1 August 2012

Alert

Individual infiltrates home security system to threaten journalist


Incident details

Attack

Lydia Cacho, Journalist

This is available in:

English Español
(CPJ/IFEX) - New York, July 30, 2012 - The Committee to Protect Journalists is alarmed by a death threat made Sunday against Lydia Cacho, the Mexican investigative reporter and author, and calls on federal authorities to launch a thorough investigation.

Cacho told CPJ the threat was delivered over the security system set up in her home in Cancun. Cacho has been the target of numerous threats in the past, prompting special security measures.

Cacho said an unfamiliar voice came over the system's speaker on Sunday, warning her "not to mess with us" or "we will send you home in little pieces." Her security consultants believe the individual had used advanced technology to gain access to the system.

"This threat is the latest in a long line of efforts to intimidate Lydia Cacho, one of Mexico's most prominent reporters," said Carlos Lauria, CPJ's senior program coordinator for the Americas. "The delivery of the threat over her own emergency communication system should be particularly alarming to Mexican authorities, who must ensure her safety."

Cacho is an award-winning investigative journalist, human rights defender, and columnist for the daily Mexico City-based El Universal. Her latest book, titled "Slaves of Power", follows the trail of international human traffickers and their victims around the globe.

Cacho has faced threats and harassment since the 2004 publication of her book, "The Demons of Eden", which described the activities of a child prostitution ring that she said operated with the complicity of local police and politicians. The book sparked a criminal defamation complaint that, while ultimately dismissed, led to her brief detention. In 2009, as threats against her life continued, the Inter-American Commission on Human Rights called on the Mexican government to provide protection for Cacho. In 2011, CPJ urged the administration of President Felipe Calderon Hinojosa to intervene in the ongoing campaign of intimidation.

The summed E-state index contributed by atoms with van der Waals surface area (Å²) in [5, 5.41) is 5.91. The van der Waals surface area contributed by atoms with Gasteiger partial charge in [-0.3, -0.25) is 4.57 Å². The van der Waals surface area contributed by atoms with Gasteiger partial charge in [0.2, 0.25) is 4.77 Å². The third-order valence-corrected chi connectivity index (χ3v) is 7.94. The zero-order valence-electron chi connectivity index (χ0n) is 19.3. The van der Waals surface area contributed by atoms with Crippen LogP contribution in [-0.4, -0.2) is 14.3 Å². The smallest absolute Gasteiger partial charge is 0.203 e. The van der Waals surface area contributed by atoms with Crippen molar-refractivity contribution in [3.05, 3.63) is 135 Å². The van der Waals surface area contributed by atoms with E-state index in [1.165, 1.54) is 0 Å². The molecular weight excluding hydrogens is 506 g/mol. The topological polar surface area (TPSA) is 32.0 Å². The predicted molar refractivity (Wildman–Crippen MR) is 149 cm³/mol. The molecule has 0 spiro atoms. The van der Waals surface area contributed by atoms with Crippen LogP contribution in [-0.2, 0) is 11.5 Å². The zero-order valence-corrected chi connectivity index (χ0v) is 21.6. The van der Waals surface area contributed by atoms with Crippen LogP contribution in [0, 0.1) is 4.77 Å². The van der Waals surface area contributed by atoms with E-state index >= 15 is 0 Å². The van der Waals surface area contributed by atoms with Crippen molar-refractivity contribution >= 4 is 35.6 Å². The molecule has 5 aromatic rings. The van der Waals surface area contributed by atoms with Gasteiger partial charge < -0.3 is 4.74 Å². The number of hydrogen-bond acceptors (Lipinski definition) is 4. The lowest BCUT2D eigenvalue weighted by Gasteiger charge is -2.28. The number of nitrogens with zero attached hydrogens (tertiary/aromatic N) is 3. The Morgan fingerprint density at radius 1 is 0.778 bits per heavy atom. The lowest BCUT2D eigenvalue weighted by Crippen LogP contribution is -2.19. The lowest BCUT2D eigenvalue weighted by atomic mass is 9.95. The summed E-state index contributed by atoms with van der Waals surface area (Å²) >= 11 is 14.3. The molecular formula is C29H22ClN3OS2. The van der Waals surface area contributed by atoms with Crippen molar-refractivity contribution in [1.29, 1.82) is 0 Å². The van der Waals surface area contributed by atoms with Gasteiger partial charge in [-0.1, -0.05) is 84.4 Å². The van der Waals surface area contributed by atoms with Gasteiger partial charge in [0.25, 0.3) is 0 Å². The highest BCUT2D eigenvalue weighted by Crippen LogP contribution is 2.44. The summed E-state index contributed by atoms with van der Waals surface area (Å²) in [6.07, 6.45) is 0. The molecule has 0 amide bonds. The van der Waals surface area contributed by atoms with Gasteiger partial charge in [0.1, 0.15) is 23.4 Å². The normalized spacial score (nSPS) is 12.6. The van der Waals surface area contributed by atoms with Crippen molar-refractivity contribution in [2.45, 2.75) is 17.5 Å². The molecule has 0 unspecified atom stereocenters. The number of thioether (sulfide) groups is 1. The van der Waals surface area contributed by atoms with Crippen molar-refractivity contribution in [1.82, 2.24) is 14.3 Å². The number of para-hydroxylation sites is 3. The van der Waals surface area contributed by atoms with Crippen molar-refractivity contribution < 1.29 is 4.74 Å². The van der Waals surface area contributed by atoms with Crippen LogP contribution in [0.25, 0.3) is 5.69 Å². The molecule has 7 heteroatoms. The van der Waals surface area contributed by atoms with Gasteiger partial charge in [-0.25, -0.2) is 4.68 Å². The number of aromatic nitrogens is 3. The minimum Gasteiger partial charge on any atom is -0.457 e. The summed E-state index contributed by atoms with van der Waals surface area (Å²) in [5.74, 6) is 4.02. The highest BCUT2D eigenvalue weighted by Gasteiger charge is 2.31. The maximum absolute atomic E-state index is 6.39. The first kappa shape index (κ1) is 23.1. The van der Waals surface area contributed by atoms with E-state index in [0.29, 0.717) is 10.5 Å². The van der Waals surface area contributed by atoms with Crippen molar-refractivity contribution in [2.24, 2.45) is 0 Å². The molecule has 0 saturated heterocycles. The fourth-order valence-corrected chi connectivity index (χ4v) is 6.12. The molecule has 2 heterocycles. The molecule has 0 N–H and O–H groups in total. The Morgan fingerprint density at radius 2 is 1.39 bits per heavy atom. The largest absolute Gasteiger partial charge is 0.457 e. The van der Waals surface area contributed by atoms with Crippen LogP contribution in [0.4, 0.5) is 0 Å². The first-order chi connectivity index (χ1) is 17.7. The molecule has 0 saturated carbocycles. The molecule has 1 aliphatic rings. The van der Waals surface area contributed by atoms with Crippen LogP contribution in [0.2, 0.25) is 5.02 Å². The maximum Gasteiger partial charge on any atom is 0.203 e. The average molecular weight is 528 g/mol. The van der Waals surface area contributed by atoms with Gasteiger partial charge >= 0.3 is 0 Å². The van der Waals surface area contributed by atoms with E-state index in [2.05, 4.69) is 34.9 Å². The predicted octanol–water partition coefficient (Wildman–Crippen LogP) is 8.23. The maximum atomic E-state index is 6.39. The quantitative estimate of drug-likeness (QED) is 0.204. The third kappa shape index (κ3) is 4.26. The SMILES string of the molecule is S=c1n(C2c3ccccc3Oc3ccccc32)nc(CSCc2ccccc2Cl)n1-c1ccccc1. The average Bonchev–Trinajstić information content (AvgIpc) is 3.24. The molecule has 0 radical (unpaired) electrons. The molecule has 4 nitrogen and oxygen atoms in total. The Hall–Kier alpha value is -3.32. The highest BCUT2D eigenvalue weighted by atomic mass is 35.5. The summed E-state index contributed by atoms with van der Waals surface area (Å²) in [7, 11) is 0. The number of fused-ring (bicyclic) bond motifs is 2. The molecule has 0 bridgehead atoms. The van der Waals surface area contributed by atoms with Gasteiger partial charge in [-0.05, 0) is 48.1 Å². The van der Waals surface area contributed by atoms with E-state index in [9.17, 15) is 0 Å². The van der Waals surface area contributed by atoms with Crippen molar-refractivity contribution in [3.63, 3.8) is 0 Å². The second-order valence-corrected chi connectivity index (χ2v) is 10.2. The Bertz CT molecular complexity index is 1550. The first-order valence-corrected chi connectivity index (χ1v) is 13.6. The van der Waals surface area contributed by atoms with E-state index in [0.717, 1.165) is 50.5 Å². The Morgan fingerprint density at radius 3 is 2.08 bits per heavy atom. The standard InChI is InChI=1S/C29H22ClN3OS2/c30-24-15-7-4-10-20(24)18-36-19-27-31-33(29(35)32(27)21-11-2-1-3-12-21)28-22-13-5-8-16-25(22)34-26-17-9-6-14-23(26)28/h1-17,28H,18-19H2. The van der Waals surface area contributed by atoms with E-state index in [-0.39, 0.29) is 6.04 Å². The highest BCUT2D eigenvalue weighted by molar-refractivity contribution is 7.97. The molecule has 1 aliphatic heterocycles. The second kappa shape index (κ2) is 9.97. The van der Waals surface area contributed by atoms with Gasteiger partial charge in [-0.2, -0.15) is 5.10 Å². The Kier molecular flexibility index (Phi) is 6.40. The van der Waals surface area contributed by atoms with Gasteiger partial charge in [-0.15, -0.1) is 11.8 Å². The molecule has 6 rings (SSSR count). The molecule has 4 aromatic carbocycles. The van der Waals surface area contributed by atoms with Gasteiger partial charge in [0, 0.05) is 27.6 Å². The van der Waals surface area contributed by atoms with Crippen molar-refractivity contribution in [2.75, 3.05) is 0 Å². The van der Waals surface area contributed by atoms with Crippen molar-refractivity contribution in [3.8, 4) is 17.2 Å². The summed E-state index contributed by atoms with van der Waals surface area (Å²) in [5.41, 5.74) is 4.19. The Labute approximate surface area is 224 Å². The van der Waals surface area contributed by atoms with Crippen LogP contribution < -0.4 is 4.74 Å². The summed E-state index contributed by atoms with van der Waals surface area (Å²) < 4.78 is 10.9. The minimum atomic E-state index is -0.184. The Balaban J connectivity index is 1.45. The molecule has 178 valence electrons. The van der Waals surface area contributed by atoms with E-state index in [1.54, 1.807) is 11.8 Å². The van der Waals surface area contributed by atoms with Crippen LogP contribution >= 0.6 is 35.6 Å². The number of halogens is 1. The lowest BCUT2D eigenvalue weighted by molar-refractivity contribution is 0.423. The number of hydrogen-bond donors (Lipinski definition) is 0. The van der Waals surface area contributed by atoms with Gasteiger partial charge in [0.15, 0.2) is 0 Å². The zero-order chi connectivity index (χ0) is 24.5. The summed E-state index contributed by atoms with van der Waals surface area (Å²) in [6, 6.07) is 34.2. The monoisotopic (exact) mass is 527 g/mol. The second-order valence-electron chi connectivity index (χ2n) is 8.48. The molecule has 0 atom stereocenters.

Cacho described her life under threat in a 2009 piece on the CPJ Blog. In the piece, Cacho explained her resolve: "To stay alive without fleeing the country, when there is no justice in our own land, there is nothing left but to stand up for the whole world to see us, to remind friends and foes that freedom is not gained by kneeling or in silence."

Source:

Putting free expression issues in perspective.

Sign up to receive IFEX In Context.

 
More from Mexico
  • Freedom on the Net 2017: Mexico

    A series of revelations renewed concerns about illegal surveillance practices in the country, as spying software sold to the government abusively targeted human rights lawyers, journalists, and activists

  • Freedom of the Press 2017: Mexico

    Article 19, counted 11 murders of journalists in possible connection with their work for the year, and a total of 100 such killings since 2000.

  • Libertades de resistencia. Libertad de expresión y derecho a la información en México 2016

    Cuando hablamos de libertades en este in- forme no nos referimos solamente a valo- res abstractos que por lo general se nos ha dicho que debemos defender. Más bien, lo que narramos son historias de trabajo que se desenvuelven en el día a día y que están resistiendo a esas condiciones permanentes de marginación, opacidad y agresión.


At this point, would publish: "Home page"
 
IFEX is a global network of committed organisations working to defend and promote free expression.
Permission is granted for material on this website to be reproduced or republished in whole or in part provided the source member and/or IFEX is cited with a link to the original item.